The Chrysalids by John Wyndham

(Cover picture courtesy of Redditor’s Choice.)

In The Chrysalids John Wyndham takes the reader into the anguished heart of a community where the chances of breeding true are less than 50 per cent and where deviations are rooted out and destroyed as offences and abominations.  The narrator of The Chrysalids is David, who can communicate with a small group of other young people by means of ‘thought shapes’.  This deviation from a cruelly rigid norm goes unnoticed at first.  But sooner or later the secret is bound to be discovered, and the results are violent, horrific…and believable.

The Chrysalids is one of those few high school novel study favourites that actually doesn’t talk down to students.  Heaven forbid they read an age appropriate novel that has practical messages about life in it!  Well, the reading level is far below what I would consider high school, but it’s definitely a case of content making this a high school book.  Incest (between half-cousins), sexuality, torture and death are some of the things students will encounter in The Chrysalids.  By grade ten, which is when it is usually taught here in Saskatchewan, I would hope that fifteen and sixteen-year-olds are mature enough to handle such things.

The Chrysalids is a very short novel that covers a fairly large time period and there were times I was confused as to what the heck was going on.  However, John Wyndham generally managed to keep the plot on track while developing his characters decently well.  David won’t win any prizes for greatest male lead ever, but he’s not a bad character and you really do feel for him and his predicament in Waknuk as a telepath in a society that banishes ‘deviations’ to the Fringes.

My favourite part of The Chrysalids is how John Wyndham constructed the Waknuk society.  It’s heavily implied that many centuries ago a nuclear war wiped out the ‘Old People’ (us) and the people of Waknuk are still dealing with the nuclear fallout.  How do they deal with it?  By turning to a warped version of Christianity and a book called Repentances written during the time of Tribulation (the nuclear war) that reflects the fear of the new radiation-induced deformities.  While I won’t get too much into religion, let’s just say that the version of Christianity preached by the community leaders is not the version that I saw when I read the Bible and leave it at that.

The Chrysalids can be enjoyed on many different levels.  Some could see it as a crusade against religious fundamentalism and the role of fear in keeping citizens obedient.  It could be seen as social commentary on the hypocrisy of people’s fear of anything “Other”, especially when the New Zealand woman calls David’s people ‘primitive’ for not embracing telepathy.  It can even been seen as a story of forbidden love between two half-cousins, if you’re so inclined.  I’m not, but it can still be interpreted that way.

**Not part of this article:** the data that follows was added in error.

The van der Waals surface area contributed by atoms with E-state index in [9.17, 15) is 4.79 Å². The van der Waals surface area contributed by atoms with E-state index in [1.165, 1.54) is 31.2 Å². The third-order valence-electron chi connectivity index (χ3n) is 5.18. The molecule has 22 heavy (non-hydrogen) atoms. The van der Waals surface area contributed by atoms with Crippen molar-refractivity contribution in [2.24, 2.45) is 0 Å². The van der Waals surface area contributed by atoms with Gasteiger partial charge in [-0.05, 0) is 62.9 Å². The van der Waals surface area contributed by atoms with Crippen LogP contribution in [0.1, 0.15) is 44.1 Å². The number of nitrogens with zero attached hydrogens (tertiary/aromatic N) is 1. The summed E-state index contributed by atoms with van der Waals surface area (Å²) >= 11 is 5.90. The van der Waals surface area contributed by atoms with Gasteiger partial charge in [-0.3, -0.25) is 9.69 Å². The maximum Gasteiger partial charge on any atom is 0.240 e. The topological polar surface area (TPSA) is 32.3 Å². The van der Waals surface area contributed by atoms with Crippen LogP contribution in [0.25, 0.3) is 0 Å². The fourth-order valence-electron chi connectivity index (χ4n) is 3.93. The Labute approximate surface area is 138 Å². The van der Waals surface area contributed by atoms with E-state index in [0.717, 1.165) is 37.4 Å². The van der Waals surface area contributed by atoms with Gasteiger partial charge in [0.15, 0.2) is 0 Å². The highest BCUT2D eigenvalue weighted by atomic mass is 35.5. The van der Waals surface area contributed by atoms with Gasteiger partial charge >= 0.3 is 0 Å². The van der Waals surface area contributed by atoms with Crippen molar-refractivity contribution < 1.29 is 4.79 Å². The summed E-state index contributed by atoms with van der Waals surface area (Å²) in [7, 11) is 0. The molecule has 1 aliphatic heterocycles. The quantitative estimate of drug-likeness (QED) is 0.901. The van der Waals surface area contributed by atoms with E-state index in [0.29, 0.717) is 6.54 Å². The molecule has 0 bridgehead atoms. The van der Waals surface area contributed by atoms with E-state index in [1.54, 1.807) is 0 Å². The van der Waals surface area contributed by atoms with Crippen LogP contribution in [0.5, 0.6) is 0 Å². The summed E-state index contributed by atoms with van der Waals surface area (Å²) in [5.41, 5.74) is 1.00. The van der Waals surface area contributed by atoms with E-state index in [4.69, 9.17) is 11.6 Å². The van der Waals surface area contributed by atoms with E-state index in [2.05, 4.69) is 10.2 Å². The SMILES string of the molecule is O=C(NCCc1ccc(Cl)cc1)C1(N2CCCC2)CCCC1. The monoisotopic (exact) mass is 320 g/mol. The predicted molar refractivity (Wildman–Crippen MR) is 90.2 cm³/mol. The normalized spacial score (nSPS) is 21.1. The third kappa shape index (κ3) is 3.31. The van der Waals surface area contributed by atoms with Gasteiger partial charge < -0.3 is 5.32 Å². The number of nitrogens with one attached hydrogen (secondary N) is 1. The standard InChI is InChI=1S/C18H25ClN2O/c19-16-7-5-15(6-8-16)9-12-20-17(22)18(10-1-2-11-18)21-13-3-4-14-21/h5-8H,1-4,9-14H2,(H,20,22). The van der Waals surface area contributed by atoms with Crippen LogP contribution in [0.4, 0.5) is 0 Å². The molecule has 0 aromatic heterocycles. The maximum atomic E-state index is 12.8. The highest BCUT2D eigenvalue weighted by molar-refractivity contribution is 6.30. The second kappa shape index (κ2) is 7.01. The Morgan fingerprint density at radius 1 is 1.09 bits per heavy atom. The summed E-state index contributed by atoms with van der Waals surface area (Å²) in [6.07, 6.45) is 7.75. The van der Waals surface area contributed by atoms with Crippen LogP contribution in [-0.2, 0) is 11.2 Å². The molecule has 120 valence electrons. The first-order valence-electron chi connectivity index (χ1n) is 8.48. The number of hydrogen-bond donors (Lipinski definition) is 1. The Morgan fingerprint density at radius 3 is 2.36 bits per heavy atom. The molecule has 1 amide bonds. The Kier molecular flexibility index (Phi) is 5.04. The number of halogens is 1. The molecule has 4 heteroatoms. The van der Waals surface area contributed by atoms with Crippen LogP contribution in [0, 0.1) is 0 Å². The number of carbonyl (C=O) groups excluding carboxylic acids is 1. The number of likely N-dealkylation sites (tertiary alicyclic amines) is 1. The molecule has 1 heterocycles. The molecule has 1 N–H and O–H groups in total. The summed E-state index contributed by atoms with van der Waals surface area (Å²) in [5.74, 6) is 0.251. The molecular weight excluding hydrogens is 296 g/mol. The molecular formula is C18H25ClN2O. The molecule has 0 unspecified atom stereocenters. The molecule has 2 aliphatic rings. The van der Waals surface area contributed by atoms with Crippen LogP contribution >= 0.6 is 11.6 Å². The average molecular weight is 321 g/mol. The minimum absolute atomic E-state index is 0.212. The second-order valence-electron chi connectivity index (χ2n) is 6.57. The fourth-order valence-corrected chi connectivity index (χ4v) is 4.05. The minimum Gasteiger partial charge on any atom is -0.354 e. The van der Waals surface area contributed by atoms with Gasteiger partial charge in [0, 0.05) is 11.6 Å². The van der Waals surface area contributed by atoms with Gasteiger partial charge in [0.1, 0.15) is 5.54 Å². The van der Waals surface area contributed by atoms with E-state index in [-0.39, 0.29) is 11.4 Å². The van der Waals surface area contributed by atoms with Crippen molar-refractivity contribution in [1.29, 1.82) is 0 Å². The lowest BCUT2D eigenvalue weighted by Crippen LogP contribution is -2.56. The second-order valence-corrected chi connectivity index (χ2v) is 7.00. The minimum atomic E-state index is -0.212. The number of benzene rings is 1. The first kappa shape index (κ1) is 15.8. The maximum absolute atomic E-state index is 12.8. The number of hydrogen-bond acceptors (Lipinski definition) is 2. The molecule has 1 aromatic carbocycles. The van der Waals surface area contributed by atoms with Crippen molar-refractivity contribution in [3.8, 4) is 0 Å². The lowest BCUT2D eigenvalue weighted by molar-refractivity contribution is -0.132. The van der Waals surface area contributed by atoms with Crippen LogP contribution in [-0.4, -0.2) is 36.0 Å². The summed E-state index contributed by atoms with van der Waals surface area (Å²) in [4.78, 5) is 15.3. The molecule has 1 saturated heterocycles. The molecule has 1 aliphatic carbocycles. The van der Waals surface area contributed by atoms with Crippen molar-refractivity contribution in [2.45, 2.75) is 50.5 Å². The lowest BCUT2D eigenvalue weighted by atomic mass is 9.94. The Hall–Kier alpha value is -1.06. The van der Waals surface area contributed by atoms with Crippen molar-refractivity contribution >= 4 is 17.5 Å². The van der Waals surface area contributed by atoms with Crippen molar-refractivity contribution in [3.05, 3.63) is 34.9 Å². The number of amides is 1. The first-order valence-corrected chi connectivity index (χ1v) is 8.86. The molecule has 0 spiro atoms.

I give this book 4/5 stars.

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3 comments

  1. Devina a Lemon flavoured Jellybean

    I’d read this in 10th grade too, and it never occurred me that you in Canada had it too. After reading your review I can surely say I didn’t fully understand what I read of The Chrysalids back in ’09. Firstly, I didn’t realize a nuclear war had happened and that would have explained of the deformations due to the radiation. Second, New Zealand? That escaped me too.
    I really need to read this again. I was never too fond of English lit back then and the books all seemed so boring and almost pointless. I think it wouldn’t be wrong at all to lay some blame on my literature teacher, I mean I know she wasn’t supposed to spoon feed us what we were to understand but she could have clarified some things and I have good reason to believe the woman didn’t understand The Chrysalids herself!
    Great review, Carrie!

    • Carrie Slager

      A good teacher can make English literature an amazing class, but it’s the bad ones (the ones that don’t explain anything ever) that can ruin it. I’ve been lucky enough to have some amazing English teachers, which is compensation enough for the wretched math teachers I had to endure. (Grade 9 will always be remembered as ‘The Year of the Four Math Teachers’.)

      It does sound like you really didn’t get it and I can’t blame you. It took me a couple read-throughs to get most of it. John Wyndham is pretty subtle compared to some science fiction writers. I would highly recommend re-reading it because you’ll get so much more out of it now.

  2. John

    One of my favorite books ever. I can’t remember how old I was when I read it first, probably early teens. I just read it again about a year ago (40 years later). It was just as good as I remembered.

    Upon my re-read, I didn’t think of it as a crusade against religious fundamentalism at all but rather simply a mockery of all religion. That was the way I interpreted it anyway.

    I had my son read an abridged version of the book when he was 8 and he loved the story line. Upon reflection, I wish I hadn’t have done that. It would have been better to wait till he was 11 or 12 to read the original. He’s 9 now so I’ll wait a couple more years and hopefully he’ll have forgotten most of it. He’ll miss some of the subtlety even at 11 or 12 but it’s such a great book, it can be enjoyed at almost any age.

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